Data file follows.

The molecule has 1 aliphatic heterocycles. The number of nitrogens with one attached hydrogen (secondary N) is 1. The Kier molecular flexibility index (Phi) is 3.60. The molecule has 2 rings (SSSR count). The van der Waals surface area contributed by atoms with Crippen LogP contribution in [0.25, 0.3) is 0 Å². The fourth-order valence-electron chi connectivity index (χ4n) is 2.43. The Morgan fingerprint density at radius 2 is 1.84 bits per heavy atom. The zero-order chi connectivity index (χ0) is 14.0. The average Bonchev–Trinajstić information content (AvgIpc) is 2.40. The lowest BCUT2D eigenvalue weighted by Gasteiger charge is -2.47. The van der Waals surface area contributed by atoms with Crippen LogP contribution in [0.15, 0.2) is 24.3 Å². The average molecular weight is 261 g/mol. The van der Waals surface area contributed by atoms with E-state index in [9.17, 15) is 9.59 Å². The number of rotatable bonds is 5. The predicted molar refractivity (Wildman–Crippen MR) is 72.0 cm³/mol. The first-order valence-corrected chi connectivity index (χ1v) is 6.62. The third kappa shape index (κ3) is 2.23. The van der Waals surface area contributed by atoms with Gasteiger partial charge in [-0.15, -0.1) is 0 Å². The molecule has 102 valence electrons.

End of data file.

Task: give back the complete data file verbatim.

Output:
The molecule has 1 aliphatic heterocycles. The number of nitrogens with one attached hydrogen (secondary N) is 1. The Kier molecular flexibility index (Phi) is 3.60. The molecule has 2 rings (SSSR count). The van der Waals surface area contributed by atoms with Crippen LogP contribution in [0.25, 0.3) is 0 Å². The fourth-order valence-electron chi connectivity index (χ4n) is 2.43. The Morgan fingerprint density at radius 2 is 1.84 bits per heavy atom. The zero-order chi connectivity index (χ0) is 14.0. The average Bonchev–Trinajstić information content (AvgIpc) is 2.40. The lowest BCUT2D eigenvalue weighted by Gasteiger charge is -2.47. The van der Waals surface area contributed by atoms with Crippen LogP contribution in [0.15, 0.2) is 24.3 Å². The average molecular weight is 261 g/mol. The van der Waals surface area contributed by atoms with E-state index in [9.17, 15) is 9.59 Å². The number of rotatable bonds is 5. The predicted molar refractivity (Wildman–Crippen MR) is 72.0 cm³/mol. The first-order valence-corrected chi connectivity index (χ1v) is 6.62. The third kappa shape index (κ3) is 2.23. The van der Waals surface area contributed by atoms with Gasteiger partial charge in [-0.15, -0.1) is 0 Å². The molecule has 102 valence electrons.